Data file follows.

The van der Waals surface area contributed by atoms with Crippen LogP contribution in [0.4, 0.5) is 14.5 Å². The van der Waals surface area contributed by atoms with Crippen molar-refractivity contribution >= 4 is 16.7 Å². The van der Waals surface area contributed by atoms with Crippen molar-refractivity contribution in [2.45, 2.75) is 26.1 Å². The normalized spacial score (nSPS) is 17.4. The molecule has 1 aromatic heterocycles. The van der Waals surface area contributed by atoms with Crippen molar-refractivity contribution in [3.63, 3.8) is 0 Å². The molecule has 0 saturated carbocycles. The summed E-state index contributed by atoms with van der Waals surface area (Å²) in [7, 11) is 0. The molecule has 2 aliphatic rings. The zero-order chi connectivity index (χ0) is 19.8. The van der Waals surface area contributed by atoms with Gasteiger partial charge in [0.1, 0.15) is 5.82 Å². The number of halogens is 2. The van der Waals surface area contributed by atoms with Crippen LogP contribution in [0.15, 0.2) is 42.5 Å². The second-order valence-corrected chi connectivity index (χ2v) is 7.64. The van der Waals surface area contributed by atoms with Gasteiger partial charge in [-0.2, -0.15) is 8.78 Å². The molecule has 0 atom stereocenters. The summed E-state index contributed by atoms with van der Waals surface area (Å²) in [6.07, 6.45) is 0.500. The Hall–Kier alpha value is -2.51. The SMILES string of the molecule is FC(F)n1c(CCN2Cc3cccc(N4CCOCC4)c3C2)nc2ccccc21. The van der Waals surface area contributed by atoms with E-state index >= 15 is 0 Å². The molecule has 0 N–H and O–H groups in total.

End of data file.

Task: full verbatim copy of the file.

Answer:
The van der Waals surface area contributed by atoms with Crippen LogP contribution in [0.4, 0.5) is 14.5 Å². The van der Waals surface area contributed by atoms with Crippen molar-refractivity contribution >= 4 is 16.7 Å². The van der Waals surface area contributed by atoms with Crippen molar-refractivity contribution in [2.45, 2.75) is 26.1 Å². The normalized spacial score (nSPS) is 17.4. The molecule has 1 aromatic heterocycles. The van der Waals surface area contributed by atoms with Crippen molar-refractivity contribution in [3.63, 3.8) is 0 Å². The molecule has 0 saturated carbocycles. The summed E-state index contributed by atoms with van der Waals surface area (Å²) in [7, 11) is 0. The molecule has 2 aliphatic rings. The zero-order chi connectivity index (χ0) is 19.8. The van der Waals surface area contributed by atoms with Gasteiger partial charge in [0.1, 0.15) is 5.82 Å². The number of halogens is 2. The van der Waals surface area contributed by atoms with Crippen LogP contribution in [0.15, 0.2) is 42.5 Å². The second-order valence-corrected chi connectivity index (χ2v) is 7.64. The van der Waals surface area contributed by atoms with Gasteiger partial charge in [-0.2, -0.15) is 8.78 Å². The molecule has 0 atom stereocenters. The summed E-state index contributed by atoms with van der Waals surface area (Å²) in [6.07, 6.45) is 0.500. The Hall–Kier alpha value is -2.51. The SMILES string of the molecule is FC(F)n1c(CCN2Cc3cccc(N4CCOCC4)c3C2)nc2ccccc21. The van der Waals surface area contributed by atoms with E-state index >= 15 is 0 Å². The molecule has 0 N–H and O–H groups in total.